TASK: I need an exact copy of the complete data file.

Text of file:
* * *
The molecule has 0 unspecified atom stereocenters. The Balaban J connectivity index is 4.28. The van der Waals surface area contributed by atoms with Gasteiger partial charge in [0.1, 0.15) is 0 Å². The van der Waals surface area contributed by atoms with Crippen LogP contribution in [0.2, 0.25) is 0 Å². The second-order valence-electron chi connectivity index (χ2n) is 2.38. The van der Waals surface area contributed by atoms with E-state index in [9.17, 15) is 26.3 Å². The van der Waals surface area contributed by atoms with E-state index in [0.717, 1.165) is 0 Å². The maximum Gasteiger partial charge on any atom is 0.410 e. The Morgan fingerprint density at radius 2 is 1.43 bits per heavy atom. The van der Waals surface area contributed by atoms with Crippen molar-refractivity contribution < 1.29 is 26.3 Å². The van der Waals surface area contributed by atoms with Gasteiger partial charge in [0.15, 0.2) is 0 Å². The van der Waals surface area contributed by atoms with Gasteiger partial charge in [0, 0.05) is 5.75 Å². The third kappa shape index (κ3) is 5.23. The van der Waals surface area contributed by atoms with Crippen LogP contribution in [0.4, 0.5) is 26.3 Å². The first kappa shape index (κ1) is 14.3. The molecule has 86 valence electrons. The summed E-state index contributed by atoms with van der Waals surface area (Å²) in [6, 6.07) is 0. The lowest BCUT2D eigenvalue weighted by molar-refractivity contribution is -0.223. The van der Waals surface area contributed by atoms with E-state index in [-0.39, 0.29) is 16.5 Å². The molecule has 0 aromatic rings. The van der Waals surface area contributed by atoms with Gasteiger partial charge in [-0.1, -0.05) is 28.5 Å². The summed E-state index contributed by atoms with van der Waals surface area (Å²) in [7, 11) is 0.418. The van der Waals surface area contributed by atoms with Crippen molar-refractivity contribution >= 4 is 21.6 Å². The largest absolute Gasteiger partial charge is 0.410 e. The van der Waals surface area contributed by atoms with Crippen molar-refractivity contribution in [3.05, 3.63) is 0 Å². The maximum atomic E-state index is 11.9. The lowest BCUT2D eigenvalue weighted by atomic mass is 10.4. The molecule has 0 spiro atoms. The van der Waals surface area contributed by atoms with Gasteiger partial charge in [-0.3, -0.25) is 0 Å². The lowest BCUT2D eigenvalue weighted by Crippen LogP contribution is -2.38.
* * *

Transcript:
The molecule has 0 unspecified atom stereocenters. The Balaban J connectivity index is 4.28. The van der Waals surface area contributed by atoms with Gasteiger partial charge in [0.1, 0.15) is 0 Å². The van der Waals surface area contributed by atoms with Crippen LogP contribution in [0.2, 0.25) is 0 Å². The second-order valence-electron chi connectivity index (χ2n) is 2.38. The van der Waals surface area contributed by atoms with E-state index in [9.17, 15) is 26.3 Å². The van der Waals surface area contributed by atoms with E-state index in [0.717, 1.165) is 0 Å². The maximum Gasteiger partial charge on any atom is 0.410 e. The Morgan fingerprint density at radius 2 is 1.43 bits per heavy atom. The van der Waals surface area contributed by atoms with Crippen molar-refractivity contribution < 1.29 is 26.3 Å². The van der Waals surface area contributed by atoms with Gasteiger partial charge in [0.15, 0.2) is 0 Å². The van der Waals surface area contributed by atoms with Gasteiger partial charge in [0, 0.05) is 5.75 Å². The third kappa shape index (κ3) is 5.23. The van der Waals surface area contributed by atoms with Crippen LogP contribution in [0.4, 0.5) is 26.3 Å². The first kappa shape index (κ1) is 14.3. The molecule has 86 valence electrons. The summed E-state index contributed by atoms with van der Waals surface area (Å²) in [6, 6.07) is 0. The lowest BCUT2D eigenvalue weighted by molar-refractivity contribution is -0.223. The van der Waals surface area contributed by atoms with E-state index in [-0.39, 0.29) is 16.5 Å². The molecule has 0 aromatic rings. The van der Waals surface area contributed by atoms with Gasteiger partial charge in [-0.1, -0.05) is 28.5 Å². The summed E-state index contributed by atoms with van der Waals surface area (Å²) in [7, 11) is 0.418. The van der Waals surface area contributed by atoms with Crippen molar-refractivity contribution >= 4 is 21.6 Å². The largest absolute Gasteiger partial charge is 0.410 e. The van der Waals surface area contributed by atoms with Crippen molar-refractivity contribution in [3.05, 3.63) is 0 Å². The maximum atomic E-state index is 11.9. The lowest BCUT2D eigenvalue weighted by atomic mass is 10.4. The molecule has 0 spiro atoms. The van der Waals surface area contributed by atoms with Gasteiger partial charge in [-0.3, -0.25) is 0 Å². The lowest BCUT2D eigenvalue weighted by Crippen LogP contribution is -2.38.